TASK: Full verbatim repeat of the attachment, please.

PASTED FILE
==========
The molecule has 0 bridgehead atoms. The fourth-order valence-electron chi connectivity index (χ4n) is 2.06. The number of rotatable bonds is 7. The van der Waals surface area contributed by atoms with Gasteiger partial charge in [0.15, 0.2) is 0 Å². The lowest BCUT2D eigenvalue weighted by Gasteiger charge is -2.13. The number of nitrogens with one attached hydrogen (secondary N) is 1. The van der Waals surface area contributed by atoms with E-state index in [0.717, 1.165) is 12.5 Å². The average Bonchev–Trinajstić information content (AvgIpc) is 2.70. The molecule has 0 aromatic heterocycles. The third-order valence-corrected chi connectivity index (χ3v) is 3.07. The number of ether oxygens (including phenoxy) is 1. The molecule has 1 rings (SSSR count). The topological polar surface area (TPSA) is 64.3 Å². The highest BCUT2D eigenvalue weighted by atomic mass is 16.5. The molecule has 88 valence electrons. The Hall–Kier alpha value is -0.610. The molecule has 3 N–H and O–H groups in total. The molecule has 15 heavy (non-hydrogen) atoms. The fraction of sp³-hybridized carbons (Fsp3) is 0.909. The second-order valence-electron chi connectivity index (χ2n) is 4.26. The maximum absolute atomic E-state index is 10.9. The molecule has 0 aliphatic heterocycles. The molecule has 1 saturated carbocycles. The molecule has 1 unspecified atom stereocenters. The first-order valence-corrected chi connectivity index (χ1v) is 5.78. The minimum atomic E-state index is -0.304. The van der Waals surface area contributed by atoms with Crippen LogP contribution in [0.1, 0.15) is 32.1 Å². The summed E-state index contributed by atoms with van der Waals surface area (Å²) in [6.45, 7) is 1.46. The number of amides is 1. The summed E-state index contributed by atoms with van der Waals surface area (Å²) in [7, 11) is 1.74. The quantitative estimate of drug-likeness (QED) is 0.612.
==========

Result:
The molecule has 0 bridgehead atoms. The fourth-order valence-electron chi connectivity index (χ4n) is 2.06. The number of rotatable bonds is 7. The van der Waals surface area contributed by atoms with Gasteiger partial charge in [0.15, 0.2) is 0 Å². The lowest BCUT2D eigenvalue weighted by Gasteiger charge is -2.13. The number of nitrogens with one attached hydrogen (secondary N) is 1. The van der Waals surface area contributed by atoms with E-state index in [0.717, 1.165) is 12.5 Å². The average Bonchev–Trinajstić information content (AvgIpc) is 2.70. The molecule has 0 aromatic heterocycles. The third-order valence-corrected chi connectivity index (χ3v) is 3.07. The number of ether oxygens (including phenoxy) is 1. The molecule has 1 rings (SSSR count). The topological polar surface area (TPSA) is 64.3 Å². The highest BCUT2D eigenvalue weighted by atomic mass is 16.5. The molecule has 88 valence electrons. The Hall–Kier alpha value is -0.610. The molecule has 3 N–H and O–H groups in total. The molecule has 15 heavy (non-hydrogen) atoms. The fraction of sp³-hybridized carbons (Fsp3) is 0.909. The second-order valence-electron chi connectivity index (χ2n) is 4.26. The maximum absolute atomic E-state index is 10.9. The molecule has 0 aliphatic heterocycles. The molecule has 1 saturated carbocycles. The molecule has 1 unspecified atom stereocenters. The first-order valence-corrected chi connectivity index (χ1v) is 5.78. The minimum atomic E-state index is -0.304. The van der Waals surface area contributed by atoms with Crippen LogP contribution in [0.1, 0.15) is 32.1 Å². The summed E-state index contributed by atoms with van der Waals surface area (Å²) in [6.45, 7) is 1.46. The number of amides is 1. The summed E-state index contributed by atoms with van der Waals surface area (Å²) in [7, 11) is 1.74. The quantitative estimate of drug-likeness (QED) is 0.612.